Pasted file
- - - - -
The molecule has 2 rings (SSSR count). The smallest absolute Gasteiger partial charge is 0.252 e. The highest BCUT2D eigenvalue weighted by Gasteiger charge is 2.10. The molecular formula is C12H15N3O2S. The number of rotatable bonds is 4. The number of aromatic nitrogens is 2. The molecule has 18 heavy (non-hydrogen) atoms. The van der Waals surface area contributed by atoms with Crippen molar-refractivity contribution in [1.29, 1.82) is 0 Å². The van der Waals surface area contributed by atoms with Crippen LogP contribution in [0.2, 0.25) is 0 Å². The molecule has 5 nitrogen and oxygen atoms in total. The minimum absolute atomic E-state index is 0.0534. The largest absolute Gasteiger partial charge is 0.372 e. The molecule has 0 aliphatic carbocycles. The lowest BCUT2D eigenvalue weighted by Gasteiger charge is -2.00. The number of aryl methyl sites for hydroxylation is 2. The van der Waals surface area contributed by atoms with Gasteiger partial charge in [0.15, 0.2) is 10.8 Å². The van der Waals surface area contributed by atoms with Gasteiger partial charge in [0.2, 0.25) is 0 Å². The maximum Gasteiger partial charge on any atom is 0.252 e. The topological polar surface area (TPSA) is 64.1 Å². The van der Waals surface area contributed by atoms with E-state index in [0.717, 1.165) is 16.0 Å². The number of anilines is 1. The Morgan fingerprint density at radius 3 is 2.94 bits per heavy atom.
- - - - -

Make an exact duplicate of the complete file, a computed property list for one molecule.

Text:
The molecule has 2 rings (SSSR count). The smallest absolute Gasteiger partial charge is 0.252 e. The highest BCUT2D eigenvalue weighted by Gasteiger charge is 2.10. The molecular formula is C12H15N3O2S. The number of rotatable bonds is 4. The number of aromatic nitrogens is 2. The molecule has 18 heavy (non-hydrogen) atoms. The van der Waals surface area contributed by atoms with Crippen molar-refractivity contribution in [1.29, 1.82) is 0 Å². The van der Waals surface area contributed by atoms with Crippen LogP contribution in [0.2, 0.25) is 0 Å². The molecule has 5 nitrogen and oxygen atoms in total. The minimum absolute atomic E-state index is 0.0534. The largest absolute Gasteiger partial charge is 0.372 e. The molecule has 0 aliphatic carbocycles. The lowest BCUT2D eigenvalue weighted by Gasteiger charge is -2.00. The number of aryl methyl sites for hydroxylation is 2. The van der Waals surface area contributed by atoms with Gasteiger partial charge in [0.15, 0.2) is 10.8 Å². The van der Waals surface area contributed by atoms with Gasteiger partial charge in [0.2, 0.25) is 0 Å². The maximum Gasteiger partial charge on any atom is 0.252 e. The topological polar surface area (TPSA) is 64.1 Å². The van der Waals surface area contributed by atoms with E-state index in [0.717, 1.165) is 16.0 Å². The number of anilines is 1. The Morgan fingerprint density at radius 3 is 2.94 bits per heavy atom.